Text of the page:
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Author: Mirko Cosentino

Outcomes and reflections from training young entrepreneurs and NGOs in Rwanda

Phyllis Macfarlane and Will Goodhand have been involved to the ESOMAR Foundation training in Rwanda that was held in Kigali from July 25 to 29. Here you can find a little description of how the training was implemented and how the ESOMAR Foundation contributed to this. 



This was a 4-day programme to deliver business skills to young survivors of the Rwandan genocide. The Young Entrepreneurship Training Project (YETP), which is orchestrated by SURF, aims to eradicate extreme poverty and secure viable livelihoods and empowerment through entrepreneurship training and greater access to capital; enabling young survivors to establish their own businesses and build skills relevant to quality employment. As ESOMAR Foundation’s contribution, Phyllis and Will trained 24 young entrepreneurs in marketing and market research skills.

The daily schedule was as follows:

Monday/Wednesday July 25/27th

– Business planning: Vision, Mission, Business Goals.

– Business development: Marketing, Market Research, SWOT Analysis.

Thursday July 28th

– Financials: the P&L and Cash flow.

– Management and Business plans: Case Study, Developing a Business Plan.

Friday July 29th

– Using Social Media for your business/Presentation of Business plans: Awards for best Business Plans.

The ESOMAR Foundation’s role:

Thanks to the expertise from Phyllis and Will, the ESOMAR Foundation was able to deliver the Marketing, Market research skills training, and support the delegates throughout the programme with the development of their Business Plans.

Commentary from the ground: 

Rwanda is a very small country (the size of Wales) with a population of 12 million, mainly young people, and not a lot of natural resources. The Economy is basically agriculture (84%). The delegates from YETP were in their early 20’s, just graduating from college – some with businesses already thought about and set up – some with plans or looking for ideas for their business. Their businesses were mainly agricultural, for example the 3 award winners were:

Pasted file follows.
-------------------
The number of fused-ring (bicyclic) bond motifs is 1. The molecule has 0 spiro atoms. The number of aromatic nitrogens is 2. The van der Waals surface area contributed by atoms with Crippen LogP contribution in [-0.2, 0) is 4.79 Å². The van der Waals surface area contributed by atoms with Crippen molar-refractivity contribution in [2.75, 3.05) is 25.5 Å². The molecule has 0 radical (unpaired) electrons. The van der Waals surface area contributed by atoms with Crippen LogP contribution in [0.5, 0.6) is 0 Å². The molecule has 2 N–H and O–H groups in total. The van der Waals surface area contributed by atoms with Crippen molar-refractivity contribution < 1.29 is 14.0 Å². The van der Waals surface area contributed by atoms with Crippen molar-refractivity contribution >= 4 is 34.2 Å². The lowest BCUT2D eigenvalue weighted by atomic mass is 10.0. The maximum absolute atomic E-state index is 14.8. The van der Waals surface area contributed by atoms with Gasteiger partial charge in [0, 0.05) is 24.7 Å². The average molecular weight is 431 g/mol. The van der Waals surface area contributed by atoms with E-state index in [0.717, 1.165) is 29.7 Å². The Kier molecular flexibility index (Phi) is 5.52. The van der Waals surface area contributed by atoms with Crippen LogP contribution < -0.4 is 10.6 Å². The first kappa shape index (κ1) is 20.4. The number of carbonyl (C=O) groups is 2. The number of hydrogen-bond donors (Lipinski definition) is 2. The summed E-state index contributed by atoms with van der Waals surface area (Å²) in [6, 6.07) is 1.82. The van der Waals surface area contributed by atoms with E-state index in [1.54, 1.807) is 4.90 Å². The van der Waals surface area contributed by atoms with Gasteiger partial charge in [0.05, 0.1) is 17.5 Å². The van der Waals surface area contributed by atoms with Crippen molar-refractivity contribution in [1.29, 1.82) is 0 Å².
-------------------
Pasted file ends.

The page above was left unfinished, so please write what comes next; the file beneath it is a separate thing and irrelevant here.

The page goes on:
1. Two girls who were breeding pigs, to sell pork and sausages to hotels and restaurants;

2. A guy who planned to grow mushrooms;

3. Two people who planned to grow bananas.

We had to have a translator, since neither English nor French is fluently spoken, and translation is not easy, because the local language does not always have the precise business/marketing terms that we have in English/French. Nevertheless the delegates were keen to learn and interested, and you could see the difference in them by the end of the course – they were more confident.

We need to remember that they are ‘entrepreneurs’ not by choice, but out of necessity. It is the most likely way that they can make a living.



This programme was intended to train members of the UK Department for International Development (DfID)’s ELE scheme (Empowering Vulnerable Young Survivors who have left Secondary School to Create, Secure and Sustain Employment).  DfID is increasingly acting as an NGO, and is targeting 9,000 vulnerable school dropouts, focusing on women, to improve their lives through Entrepreneurship and job-readiness training, increasing female involvement in local decision-making and increasing the number of female entrepreneurs. Phyllis and Will went to Rwamagana, (about an hour and a half’s drive from Kigali) on Thursday July 28th   to teach 12 young people from ELE about marketing and market research.

Commentary from the ground:

These young people were younger and less well educated than the YETB delegates. And with a bit more ‘attitude’ – they were school drop-outs.

Again their businesses were mainly Primary: Beer and Honey, Beans and Maize, Fruits, Avocadoes, Domestic Animal Trading. Or Retail: Cooking Utensils, a Boutique, Shoes, a Pub. Some were just selling their produce in the market.

Half had active businesses, half were at the planning stage.

We told them about the 5 P’s of Marketing (Product, Place, Promotion, Price, Profit), and how to do basic market research. About the importance of understanding their markets and their customers, and giving good customer service.

There was the usual discussion about the exact meaning of terms – the Rwandan word for ‘Product’ can mean the overall ‘Business idea’, which is a bit confusing for them when we talk about which ‘P’ should be their focus.

They seemed at times to be a little ‘phased’ by it all, but then did ask good, intelligent questions – there’s a perception that (low) price is everything (which we try to dispel)  – and what if the price of your product/service is fixed by government – how can you attract more customers?